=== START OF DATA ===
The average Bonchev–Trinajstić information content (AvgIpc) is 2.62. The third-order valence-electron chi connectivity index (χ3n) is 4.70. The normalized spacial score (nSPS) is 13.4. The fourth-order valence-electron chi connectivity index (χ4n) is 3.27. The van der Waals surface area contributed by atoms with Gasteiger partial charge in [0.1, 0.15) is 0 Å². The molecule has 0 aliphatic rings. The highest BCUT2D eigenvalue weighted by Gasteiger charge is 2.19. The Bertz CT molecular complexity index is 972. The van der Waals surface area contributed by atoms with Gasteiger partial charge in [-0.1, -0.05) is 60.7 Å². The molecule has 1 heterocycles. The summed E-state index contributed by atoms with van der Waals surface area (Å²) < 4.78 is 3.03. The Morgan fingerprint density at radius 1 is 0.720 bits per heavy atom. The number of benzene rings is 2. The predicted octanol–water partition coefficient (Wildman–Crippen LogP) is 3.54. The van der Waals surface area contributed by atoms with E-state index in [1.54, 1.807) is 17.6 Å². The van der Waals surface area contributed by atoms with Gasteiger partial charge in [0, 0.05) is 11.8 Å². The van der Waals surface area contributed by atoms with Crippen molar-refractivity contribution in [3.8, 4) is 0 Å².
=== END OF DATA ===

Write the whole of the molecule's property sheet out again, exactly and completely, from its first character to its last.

The average Bonchev–Trinajstić information content (AvgIpc) is 2.62. The third-order valence-electron chi connectivity index (χ3n) is 4.70. The normalized spacial score (nSPS) is 13.4. The fourth-order valence-electron chi connectivity index (χ4n) is 3.27. The van der Waals surface area contributed by atoms with Gasteiger partial charge in [0.1, 0.15) is 0 Å². The molecule has 0 aliphatic rings. The highest BCUT2D eigenvalue weighted by Gasteiger charge is 2.19. The Bertz CT molecular complexity index is 972. The van der Waals surface area contributed by atoms with Gasteiger partial charge in [-0.1, -0.05) is 60.7 Å². The molecule has 1 heterocycles. The summed E-state index contributed by atoms with van der Waals surface area (Å²) < 4.78 is 3.03. The Morgan fingerprint density at radius 1 is 0.720 bits per heavy atom. The number of benzene rings is 2. The predicted octanol–water partition coefficient (Wildman–Crippen LogP) is 3.54. The van der Waals surface area contributed by atoms with E-state index in [1.54, 1.807) is 17.6 Å². The van der Waals surface area contributed by atoms with Gasteiger partial charge in [0, 0.05) is 11.8 Å². The van der Waals surface area contributed by atoms with Crippen molar-refractivity contribution in [3.8, 4) is 0 Å².